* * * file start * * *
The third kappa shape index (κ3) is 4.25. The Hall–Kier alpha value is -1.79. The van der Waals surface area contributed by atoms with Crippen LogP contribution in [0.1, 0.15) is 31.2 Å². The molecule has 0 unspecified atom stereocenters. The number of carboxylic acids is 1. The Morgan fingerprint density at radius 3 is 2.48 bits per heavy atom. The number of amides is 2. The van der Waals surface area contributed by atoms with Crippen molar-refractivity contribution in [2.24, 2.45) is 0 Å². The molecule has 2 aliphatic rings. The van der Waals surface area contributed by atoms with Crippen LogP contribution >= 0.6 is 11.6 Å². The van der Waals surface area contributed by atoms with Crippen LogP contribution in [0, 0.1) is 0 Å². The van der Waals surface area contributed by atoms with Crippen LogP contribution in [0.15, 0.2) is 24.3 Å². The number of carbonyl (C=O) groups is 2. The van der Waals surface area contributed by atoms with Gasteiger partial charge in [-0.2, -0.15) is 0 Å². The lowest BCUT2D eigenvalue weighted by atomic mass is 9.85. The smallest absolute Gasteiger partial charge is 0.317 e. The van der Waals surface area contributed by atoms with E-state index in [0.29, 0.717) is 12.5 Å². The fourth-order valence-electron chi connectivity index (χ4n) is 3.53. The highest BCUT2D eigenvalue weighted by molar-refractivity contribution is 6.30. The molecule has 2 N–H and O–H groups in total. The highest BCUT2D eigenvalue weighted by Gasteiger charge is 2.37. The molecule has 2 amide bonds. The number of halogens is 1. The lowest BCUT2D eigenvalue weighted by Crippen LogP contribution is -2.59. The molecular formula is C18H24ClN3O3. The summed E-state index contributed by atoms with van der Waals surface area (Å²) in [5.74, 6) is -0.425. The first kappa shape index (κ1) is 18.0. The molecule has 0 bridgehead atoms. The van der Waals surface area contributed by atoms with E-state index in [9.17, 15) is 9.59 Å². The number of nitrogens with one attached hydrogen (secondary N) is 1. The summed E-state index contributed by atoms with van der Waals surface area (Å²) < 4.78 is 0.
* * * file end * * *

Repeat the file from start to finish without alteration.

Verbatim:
The third kappa shape index (κ3) is 4.25. The Hall–Kier alpha value is -1.79. The van der Waals surface area contributed by atoms with Crippen LogP contribution in [0.1, 0.15) is 31.2 Å². The molecule has 0 unspecified atom stereocenters. The number of carboxylic acids is 1. The Morgan fingerprint density at radius 3 is 2.48 bits per heavy atom. The number of amides is 2. The van der Waals surface area contributed by atoms with Crippen molar-refractivity contribution in [2.24, 2.45) is 0 Å². The molecule has 2 aliphatic rings. The van der Waals surface area contributed by atoms with Crippen LogP contribution >= 0.6 is 11.6 Å². The van der Waals surface area contributed by atoms with Crippen LogP contribution in [0, 0.1) is 0 Å². The van der Waals surface area contributed by atoms with Crippen LogP contribution in [0.15, 0.2) is 24.3 Å². The number of carbonyl (C=O) groups is 2. The van der Waals surface area contributed by atoms with Gasteiger partial charge in [-0.2, -0.15) is 0 Å². The lowest BCUT2D eigenvalue weighted by atomic mass is 9.85. The smallest absolute Gasteiger partial charge is 0.317 e. The van der Waals surface area contributed by atoms with E-state index in [0.29, 0.717) is 12.5 Å². The fourth-order valence-electron chi connectivity index (χ4n) is 3.53. The highest BCUT2D eigenvalue weighted by molar-refractivity contribution is 6.30. The molecule has 2 N–H and O–H groups in total. The highest BCUT2D eigenvalue weighted by Gasteiger charge is 2.37. The molecule has 2 amide bonds. The number of halogens is 1. The lowest BCUT2D eigenvalue weighted by Crippen LogP contribution is -2.59. The molecular formula is C18H24ClN3O3. The summed E-state index contributed by atoms with van der Waals surface area (Å²) in [5.74, 6) is -0.425. The first kappa shape index (κ1) is 18.0. The molecule has 0 bridgehead atoms. The van der Waals surface area contributed by atoms with E-state index in [9.17, 15) is 9.59 Å². The number of nitrogens with one attached hydrogen (secondary N) is 1. The summed E-state index contributed by atoms with van der Waals surface area (Å²) < 4.78 is 0.